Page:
http://www.lawnsite.com/showthread.php?t=73467&highlight=bsme

I didn't even know there was a homeowner assistance forum... i'll have to start checking that out

sps2868
02-20-2006, 01:13 AM
I'll try the AC Current mode and see what I come up with. PurpHaze, thanks for the thread. If I don't come up with any high draws from the AC Current mode, I will shut of the water and see if I can get a solenoid from any of the zones to blow the fuse. This controller does not give me what zone caused the blown fuse.

Thanks for the input.


When you first put in the new fuse pay close attention to the display it should flash a zone # and a time display that will tell you that it failed on that particular zone... If this fails to solve the problem get a really good digital volt meter and test all the solenoids for resistence starting at the clock check each solenoid then go to the valve boxes and check them directly by unsplicing them, also have a brand new solenoid with you so you can check what they really should be reading. This should solve the problem. BTW don't forget to charge for all of your time, and maybe take a class in low-voltage wiring or a class that shows hows to use the voltmeter properly. Their may not be a better tool in your tool box than a really good electronic voltmeter..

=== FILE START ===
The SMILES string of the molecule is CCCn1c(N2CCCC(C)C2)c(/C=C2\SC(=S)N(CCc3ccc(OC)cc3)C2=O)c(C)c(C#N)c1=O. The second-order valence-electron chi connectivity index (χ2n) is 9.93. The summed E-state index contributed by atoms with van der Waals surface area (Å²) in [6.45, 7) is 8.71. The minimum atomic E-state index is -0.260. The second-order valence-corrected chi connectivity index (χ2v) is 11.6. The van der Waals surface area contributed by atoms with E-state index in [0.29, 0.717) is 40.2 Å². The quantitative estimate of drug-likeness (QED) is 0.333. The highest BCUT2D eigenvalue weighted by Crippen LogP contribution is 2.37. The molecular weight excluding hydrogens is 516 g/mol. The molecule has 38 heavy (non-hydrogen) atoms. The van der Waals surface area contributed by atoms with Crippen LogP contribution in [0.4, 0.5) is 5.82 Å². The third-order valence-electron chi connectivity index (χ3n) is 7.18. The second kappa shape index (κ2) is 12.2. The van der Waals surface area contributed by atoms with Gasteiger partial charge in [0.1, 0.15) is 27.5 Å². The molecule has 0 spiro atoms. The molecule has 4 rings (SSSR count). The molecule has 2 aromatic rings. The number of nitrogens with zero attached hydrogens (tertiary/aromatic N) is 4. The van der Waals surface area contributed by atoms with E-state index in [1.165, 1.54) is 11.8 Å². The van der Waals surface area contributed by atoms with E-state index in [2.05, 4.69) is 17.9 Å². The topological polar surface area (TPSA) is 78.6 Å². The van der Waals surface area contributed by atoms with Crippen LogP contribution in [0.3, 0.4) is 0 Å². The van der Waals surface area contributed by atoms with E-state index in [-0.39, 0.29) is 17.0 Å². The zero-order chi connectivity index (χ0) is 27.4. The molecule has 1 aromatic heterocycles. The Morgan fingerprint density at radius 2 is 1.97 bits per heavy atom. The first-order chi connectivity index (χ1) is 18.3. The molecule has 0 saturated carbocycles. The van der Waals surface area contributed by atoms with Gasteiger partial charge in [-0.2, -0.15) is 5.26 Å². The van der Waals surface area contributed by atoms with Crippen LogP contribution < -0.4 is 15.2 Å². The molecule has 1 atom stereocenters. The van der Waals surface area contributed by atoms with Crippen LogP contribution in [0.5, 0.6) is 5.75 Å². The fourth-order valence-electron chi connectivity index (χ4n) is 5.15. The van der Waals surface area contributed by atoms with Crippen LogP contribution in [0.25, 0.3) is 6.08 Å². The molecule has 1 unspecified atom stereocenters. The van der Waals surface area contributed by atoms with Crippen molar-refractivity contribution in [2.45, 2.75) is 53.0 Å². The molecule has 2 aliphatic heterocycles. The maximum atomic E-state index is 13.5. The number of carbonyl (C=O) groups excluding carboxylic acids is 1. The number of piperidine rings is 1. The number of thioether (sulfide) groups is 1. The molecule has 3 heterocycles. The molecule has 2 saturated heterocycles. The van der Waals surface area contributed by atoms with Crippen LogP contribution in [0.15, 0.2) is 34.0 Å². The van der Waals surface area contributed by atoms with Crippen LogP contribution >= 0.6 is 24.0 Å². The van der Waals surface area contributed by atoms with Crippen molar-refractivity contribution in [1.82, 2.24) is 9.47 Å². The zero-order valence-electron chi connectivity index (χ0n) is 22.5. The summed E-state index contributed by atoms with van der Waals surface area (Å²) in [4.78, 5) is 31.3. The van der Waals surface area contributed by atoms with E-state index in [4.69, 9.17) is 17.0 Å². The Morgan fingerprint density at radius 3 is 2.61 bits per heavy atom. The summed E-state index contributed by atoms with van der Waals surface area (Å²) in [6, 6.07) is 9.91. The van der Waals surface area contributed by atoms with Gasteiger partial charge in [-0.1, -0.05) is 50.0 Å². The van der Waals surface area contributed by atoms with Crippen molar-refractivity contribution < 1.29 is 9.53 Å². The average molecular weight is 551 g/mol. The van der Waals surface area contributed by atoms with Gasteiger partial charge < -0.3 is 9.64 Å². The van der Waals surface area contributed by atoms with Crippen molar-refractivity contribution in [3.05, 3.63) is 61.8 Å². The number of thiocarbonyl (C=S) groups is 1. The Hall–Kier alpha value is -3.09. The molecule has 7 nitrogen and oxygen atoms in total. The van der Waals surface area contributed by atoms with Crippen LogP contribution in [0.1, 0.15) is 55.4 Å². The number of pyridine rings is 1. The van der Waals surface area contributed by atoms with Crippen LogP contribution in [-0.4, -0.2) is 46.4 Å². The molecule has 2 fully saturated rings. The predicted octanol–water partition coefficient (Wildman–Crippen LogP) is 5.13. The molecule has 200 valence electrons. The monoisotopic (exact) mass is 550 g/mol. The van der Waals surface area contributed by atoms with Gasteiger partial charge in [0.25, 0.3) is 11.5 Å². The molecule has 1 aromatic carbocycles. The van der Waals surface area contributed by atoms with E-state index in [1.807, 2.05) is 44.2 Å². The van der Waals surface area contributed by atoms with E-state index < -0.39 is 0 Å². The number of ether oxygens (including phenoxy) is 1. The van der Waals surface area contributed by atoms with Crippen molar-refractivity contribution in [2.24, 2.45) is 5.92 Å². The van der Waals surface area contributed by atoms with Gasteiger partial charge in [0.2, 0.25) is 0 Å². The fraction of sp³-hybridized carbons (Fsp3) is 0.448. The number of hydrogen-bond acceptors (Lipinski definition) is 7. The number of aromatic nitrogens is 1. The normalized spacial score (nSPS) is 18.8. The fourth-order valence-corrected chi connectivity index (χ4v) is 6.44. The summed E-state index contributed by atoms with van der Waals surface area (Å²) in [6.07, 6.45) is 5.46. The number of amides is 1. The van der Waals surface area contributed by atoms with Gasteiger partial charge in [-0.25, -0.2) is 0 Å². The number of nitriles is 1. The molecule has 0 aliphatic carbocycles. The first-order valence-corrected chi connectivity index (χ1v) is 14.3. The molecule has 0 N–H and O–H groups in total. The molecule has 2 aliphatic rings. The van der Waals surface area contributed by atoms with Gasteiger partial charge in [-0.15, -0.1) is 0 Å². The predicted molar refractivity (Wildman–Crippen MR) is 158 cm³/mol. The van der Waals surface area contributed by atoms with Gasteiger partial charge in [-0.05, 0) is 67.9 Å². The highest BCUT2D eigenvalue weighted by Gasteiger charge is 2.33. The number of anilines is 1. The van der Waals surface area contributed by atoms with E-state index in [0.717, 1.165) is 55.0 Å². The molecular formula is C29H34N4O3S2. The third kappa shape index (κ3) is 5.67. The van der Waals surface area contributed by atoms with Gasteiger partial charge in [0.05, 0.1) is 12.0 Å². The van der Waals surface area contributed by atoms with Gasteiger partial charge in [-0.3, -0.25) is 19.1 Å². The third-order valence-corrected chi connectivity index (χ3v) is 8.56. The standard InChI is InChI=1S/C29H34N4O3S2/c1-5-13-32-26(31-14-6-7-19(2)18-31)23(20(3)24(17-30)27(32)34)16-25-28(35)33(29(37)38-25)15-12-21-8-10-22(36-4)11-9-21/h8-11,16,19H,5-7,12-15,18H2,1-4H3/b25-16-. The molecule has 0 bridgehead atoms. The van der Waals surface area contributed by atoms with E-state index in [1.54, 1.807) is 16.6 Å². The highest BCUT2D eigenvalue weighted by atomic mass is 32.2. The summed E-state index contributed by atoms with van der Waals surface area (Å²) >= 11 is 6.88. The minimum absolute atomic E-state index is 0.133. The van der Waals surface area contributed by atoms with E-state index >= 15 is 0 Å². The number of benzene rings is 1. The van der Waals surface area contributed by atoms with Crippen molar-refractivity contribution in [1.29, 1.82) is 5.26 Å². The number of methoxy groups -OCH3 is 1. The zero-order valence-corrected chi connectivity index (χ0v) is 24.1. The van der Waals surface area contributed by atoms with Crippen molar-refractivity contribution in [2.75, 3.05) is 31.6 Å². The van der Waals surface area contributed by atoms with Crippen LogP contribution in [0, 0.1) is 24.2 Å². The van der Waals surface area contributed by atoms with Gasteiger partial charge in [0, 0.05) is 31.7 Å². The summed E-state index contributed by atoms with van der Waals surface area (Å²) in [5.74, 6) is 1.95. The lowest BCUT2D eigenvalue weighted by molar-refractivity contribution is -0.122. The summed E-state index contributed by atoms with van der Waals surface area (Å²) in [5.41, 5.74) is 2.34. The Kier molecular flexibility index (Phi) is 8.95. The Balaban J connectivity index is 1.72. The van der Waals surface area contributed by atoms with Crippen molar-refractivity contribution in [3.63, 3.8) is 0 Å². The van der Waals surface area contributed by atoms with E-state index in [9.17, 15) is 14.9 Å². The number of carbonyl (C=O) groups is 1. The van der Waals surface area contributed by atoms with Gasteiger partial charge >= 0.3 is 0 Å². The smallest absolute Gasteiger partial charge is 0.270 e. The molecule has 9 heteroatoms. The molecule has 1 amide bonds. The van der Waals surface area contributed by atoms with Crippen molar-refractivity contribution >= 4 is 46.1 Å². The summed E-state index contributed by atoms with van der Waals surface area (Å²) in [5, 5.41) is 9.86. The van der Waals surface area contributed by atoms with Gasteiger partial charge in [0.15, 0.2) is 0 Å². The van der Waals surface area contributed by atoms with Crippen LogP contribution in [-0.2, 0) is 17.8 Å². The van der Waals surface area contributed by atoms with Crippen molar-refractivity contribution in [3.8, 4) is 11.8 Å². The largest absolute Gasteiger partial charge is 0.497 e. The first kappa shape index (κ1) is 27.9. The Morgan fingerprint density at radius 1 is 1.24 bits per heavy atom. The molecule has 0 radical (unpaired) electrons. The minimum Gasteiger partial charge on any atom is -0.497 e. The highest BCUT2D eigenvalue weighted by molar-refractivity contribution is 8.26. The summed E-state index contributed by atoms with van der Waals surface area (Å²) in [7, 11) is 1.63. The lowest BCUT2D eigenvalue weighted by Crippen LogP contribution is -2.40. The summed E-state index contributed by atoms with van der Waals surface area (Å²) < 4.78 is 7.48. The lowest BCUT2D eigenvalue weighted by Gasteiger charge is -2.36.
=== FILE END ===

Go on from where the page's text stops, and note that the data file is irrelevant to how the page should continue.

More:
I see this issue alot in my area because the contractor who worked the area before me would have this problem but unable to figure out which solenoid was causing the issue would just replace the fuse w/ a 10amp fuse and the problem was solved... Now years have gone by and clocks are starting to fry all because he installed his system with regular household wirenuts (no silicone at all).
:cry:

Wet_Boots
02-20-2006, 11:06 AM
Boy, you have to wonder how those old sprinkler systems, the ones that were installed before the waterproof wirenuts were invented, ever managed to survive. :p

PurpHaze
02-20-2006, 11:18 AM
Boy, you have to wonder how those old sprinkler systems, the ones that were installed before the waterproof wirenuts were invented, ever managed to survive. :p